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December 25, 2017

How is a slow, passive action better than a direct “hands on” approach?



Nonviolence action is often connected to the word passive. The Passive Resistance word was used in the past by people who described it through the actions. Passive Resistance is an action under the wide umbrella of nonviolence.

In the aspect of it being a slow process, let us look at some examples of nonviolent actions throughout the history. In the late 1980s, people in Czechoslovakia had grown tired of their autocratic single-party government. The resistance grew strong and by the end of the year, on 17th November 1989, they took to the streets organising demonstrations and protests, followed by a general strike. By late December around 500,000 student protesters had come out on the streets of Prague, to march against the government. The protest ended with changes in legislation around the end of December. And a few months later, democratic elections were held in Czechoslovakia after 1946. The entire action lasted for a month and brought a major change in the system.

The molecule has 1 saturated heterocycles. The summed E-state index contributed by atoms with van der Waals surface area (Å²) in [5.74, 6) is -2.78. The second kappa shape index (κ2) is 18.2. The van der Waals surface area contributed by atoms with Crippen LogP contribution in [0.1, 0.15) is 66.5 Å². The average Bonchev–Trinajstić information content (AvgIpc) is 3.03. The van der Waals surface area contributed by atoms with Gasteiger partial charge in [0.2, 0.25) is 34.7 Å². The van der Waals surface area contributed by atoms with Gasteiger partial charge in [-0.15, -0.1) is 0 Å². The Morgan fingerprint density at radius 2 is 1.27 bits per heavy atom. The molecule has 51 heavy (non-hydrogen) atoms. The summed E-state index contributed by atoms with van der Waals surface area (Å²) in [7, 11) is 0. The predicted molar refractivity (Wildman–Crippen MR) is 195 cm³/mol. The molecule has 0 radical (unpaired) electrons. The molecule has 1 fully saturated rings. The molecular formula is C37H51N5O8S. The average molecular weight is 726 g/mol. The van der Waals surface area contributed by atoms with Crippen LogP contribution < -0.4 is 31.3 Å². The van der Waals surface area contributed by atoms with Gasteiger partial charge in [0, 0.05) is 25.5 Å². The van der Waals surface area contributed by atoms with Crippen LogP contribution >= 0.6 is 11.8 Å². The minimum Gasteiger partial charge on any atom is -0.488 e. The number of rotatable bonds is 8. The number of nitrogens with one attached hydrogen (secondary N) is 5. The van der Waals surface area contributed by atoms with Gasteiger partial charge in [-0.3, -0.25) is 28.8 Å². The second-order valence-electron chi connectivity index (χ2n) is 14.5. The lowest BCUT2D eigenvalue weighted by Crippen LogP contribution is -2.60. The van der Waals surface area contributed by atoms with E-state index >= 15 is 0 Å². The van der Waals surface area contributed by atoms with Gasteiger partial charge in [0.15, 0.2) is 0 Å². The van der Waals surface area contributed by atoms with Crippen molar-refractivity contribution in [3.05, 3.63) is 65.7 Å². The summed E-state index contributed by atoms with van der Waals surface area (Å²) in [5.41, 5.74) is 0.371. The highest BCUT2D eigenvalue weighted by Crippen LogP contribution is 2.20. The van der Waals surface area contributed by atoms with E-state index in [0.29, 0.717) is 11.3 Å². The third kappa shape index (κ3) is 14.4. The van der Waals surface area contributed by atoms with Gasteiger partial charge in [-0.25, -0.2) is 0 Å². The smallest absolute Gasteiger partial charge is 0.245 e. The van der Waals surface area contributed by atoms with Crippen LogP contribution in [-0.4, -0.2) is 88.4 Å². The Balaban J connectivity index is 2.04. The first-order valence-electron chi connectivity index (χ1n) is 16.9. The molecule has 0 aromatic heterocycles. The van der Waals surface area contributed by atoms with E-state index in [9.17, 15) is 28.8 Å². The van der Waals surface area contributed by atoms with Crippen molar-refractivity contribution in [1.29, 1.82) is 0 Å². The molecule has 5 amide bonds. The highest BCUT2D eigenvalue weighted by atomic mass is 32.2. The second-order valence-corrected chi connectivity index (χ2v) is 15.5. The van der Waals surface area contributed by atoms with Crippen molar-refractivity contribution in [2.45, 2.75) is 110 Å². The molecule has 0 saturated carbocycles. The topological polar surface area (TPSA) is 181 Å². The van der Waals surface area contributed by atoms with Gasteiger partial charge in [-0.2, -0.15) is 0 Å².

The slow, time-taking method of nonviolence is a myth. A proper strategy taken with the goal in mind is required for any action. Nonviolence in itself is a direct, “hands-on” approach.



More such questions will be answered at the Ahinsa Festival 2017.

If you also have a question regarding the idea of nonviolence, then feel free to submit your query here.